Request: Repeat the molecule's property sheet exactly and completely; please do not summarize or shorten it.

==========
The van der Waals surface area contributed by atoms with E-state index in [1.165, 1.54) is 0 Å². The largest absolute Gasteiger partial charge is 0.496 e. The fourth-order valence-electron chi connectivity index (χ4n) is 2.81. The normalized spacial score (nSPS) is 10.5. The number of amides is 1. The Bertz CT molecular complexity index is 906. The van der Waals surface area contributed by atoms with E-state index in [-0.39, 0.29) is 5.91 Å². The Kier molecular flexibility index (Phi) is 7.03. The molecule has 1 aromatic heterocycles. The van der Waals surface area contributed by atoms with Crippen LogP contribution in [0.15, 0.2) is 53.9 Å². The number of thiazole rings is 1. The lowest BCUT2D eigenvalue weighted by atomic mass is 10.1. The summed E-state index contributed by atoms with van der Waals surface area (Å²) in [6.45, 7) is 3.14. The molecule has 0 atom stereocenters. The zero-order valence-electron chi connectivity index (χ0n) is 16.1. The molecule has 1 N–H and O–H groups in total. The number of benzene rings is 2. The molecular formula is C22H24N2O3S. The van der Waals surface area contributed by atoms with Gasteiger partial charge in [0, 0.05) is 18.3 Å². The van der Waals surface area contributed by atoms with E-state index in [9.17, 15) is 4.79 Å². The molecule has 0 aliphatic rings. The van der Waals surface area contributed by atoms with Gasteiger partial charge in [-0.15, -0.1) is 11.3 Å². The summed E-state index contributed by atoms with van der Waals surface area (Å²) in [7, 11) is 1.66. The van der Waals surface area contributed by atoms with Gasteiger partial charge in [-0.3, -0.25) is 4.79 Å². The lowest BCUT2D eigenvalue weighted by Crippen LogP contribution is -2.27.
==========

The van der Waals surface area contributed by atoms with E-state index in [1.165, 1.54) is 0 Å². The largest absolute Gasteiger partial charge is 0.496 e. The fourth-order valence-electron chi connectivity index (χ4n) is 2.81. The normalized spacial score (nSPS) is 10.5. The number of amides is 1. The Bertz CT molecular complexity index is 906. The van der Waals surface area contributed by atoms with E-state index in [-0.39, 0.29) is 5.91 Å². The Kier molecular flexibility index (Phi) is 7.03. The molecule has 1 aromatic heterocycles. The van der Waals surface area contributed by atoms with Crippen LogP contribution in [0.15, 0.2) is 53.9 Å². The number of thiazole rings is 1. The lowest BCUT2D eigenvalue weighted by atomic mass is 10.1. The summed E-state index contributed by atoms with van der Waals surface area (Å²) in [6.45, 7) is 3.14. The molecule has 0 atom stereocenters. The zero-order valence-electron chi connectivity index (χ0n) is 16.1. The molecule has 1 N–H and O–H groups in total. The number of benzene rings is 2. The molecular formula is C22H24N2O3S. The van der Waals surface area contributed by atoms with Gasteiger partial charge in [0, 0.05) is 18.3 Å². The van der Waals surface area contributed by atoms with E-state index in [9.17, 15) is 4.79 Å². The molecule has 0 aliphatic rings. The van der Waals surface area contributed by atoms with Gasteiger partial charge in [-0.15, -0.1) is 11.3 Å². The summed E-state index contributed by atoms with van der Waals surface area (Å²) in [7, 11) is 1.66. The van der Waals surface area contributed by atoms with Gasteiger partial charge in [-0.3, -0.25) is 4.79 Å². The lowest BCUT2D eigenvalue weighted by Crippen LogP contribution is -2.27.